Maximum Unemployment For Maximum Stock Market Returns
Are you a little befuddled that with every record-breaking unemployment claim, the S&P 500 surges higher? After 6.6 million jobless claims on April 9, 2020, the total number of jobless claims in 2020 stands at roughly 16 million or 10% of the working population.
With a once working American population of ~158 million, I’m now wondering how many Americans will have to file for unemployment before stocks stop rallying.
Is the inflection point at 30 million unemployed? 50 million unemployed? Or how about 100 million unemployed?
Nobody knows for sure, but what we do know is that stocks rally after dismal unemployment figures because investors expect the Fed and the Government will provide even more monetary and fiscal stimulus. The worse the numbers, up to a certain point, the more monetary and fiscal stimulus.
Given I’ve got plenty of extra time to think and write during the lockdown, I thought it might be interesting to see what life would be like under maximum unemployment of 70%. 30% of the American working population still needs to work in order to run the government, provide food, shelter, clothing, energy, and technology. So let’s just agree that 70% or 110 million people is the maximum unemployment level.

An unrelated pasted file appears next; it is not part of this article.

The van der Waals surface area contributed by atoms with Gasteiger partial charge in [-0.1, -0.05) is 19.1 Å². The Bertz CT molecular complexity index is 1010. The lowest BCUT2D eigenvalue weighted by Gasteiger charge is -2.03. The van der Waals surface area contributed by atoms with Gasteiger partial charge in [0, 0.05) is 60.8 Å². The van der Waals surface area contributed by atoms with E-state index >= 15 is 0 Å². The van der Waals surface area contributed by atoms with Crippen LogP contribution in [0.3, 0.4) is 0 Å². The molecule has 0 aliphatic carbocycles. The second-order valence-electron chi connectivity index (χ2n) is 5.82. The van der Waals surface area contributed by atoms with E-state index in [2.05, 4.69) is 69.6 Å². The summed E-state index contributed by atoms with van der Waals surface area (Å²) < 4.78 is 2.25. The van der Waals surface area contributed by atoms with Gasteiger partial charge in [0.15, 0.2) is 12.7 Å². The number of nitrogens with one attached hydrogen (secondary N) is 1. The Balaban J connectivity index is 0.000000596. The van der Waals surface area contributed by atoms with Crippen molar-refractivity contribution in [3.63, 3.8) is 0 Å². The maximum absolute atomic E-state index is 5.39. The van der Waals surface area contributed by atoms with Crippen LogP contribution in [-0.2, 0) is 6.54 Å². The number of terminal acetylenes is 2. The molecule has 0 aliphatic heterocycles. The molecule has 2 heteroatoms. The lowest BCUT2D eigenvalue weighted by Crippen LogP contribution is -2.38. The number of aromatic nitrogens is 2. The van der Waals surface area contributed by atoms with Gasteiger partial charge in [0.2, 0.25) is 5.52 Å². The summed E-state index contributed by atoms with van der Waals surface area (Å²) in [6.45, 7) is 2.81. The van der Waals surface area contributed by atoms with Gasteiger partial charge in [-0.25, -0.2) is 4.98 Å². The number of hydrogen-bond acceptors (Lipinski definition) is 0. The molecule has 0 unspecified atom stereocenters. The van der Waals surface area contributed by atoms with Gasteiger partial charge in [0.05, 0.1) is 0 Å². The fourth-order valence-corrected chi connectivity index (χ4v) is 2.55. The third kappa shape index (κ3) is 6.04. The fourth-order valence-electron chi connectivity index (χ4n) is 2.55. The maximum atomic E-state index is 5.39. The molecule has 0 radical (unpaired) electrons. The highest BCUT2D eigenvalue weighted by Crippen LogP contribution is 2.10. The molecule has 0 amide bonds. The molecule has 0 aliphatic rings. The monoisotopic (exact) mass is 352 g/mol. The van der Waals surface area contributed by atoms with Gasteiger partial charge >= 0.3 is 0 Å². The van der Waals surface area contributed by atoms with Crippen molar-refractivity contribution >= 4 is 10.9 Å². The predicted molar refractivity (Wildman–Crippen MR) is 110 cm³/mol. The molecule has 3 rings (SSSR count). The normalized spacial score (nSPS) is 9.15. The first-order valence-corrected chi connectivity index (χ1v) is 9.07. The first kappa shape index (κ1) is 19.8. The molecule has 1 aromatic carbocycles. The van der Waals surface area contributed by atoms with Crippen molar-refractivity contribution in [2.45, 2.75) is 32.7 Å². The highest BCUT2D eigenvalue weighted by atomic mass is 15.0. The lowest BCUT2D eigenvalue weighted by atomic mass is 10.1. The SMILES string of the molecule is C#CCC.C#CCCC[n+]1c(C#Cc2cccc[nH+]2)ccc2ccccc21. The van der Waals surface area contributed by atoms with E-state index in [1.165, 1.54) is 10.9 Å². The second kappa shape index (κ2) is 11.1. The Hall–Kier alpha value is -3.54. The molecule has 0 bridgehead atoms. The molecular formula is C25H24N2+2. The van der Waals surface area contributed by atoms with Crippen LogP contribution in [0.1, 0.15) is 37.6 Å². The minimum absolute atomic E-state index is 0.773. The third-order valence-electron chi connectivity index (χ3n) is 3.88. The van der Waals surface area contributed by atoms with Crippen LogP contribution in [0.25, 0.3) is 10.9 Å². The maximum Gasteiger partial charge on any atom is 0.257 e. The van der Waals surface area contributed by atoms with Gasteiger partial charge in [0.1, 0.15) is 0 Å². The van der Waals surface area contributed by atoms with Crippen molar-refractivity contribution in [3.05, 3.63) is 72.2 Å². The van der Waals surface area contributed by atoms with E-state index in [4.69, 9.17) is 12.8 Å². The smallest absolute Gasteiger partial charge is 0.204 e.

Given we already have 16 million registered for unemployment, at a rate of 6 million unemployment claims a week on average, we will get to 110 million unemployed in 16 weeks, or by July 30, 2020.
Similar to Governor Gavin Newsom’s bold proclamation on March 19, 2020, that 25.5 million Californians will get coronavirus by May 14, 2020, I will make the assumption that by July 30, 2020, 110 million Americans will find themselves unemployed if lockdowns extend until then. This is a possibility since the decision of how long we should shutdown is being made entirely by extremely wealthy people who are getting paid either way.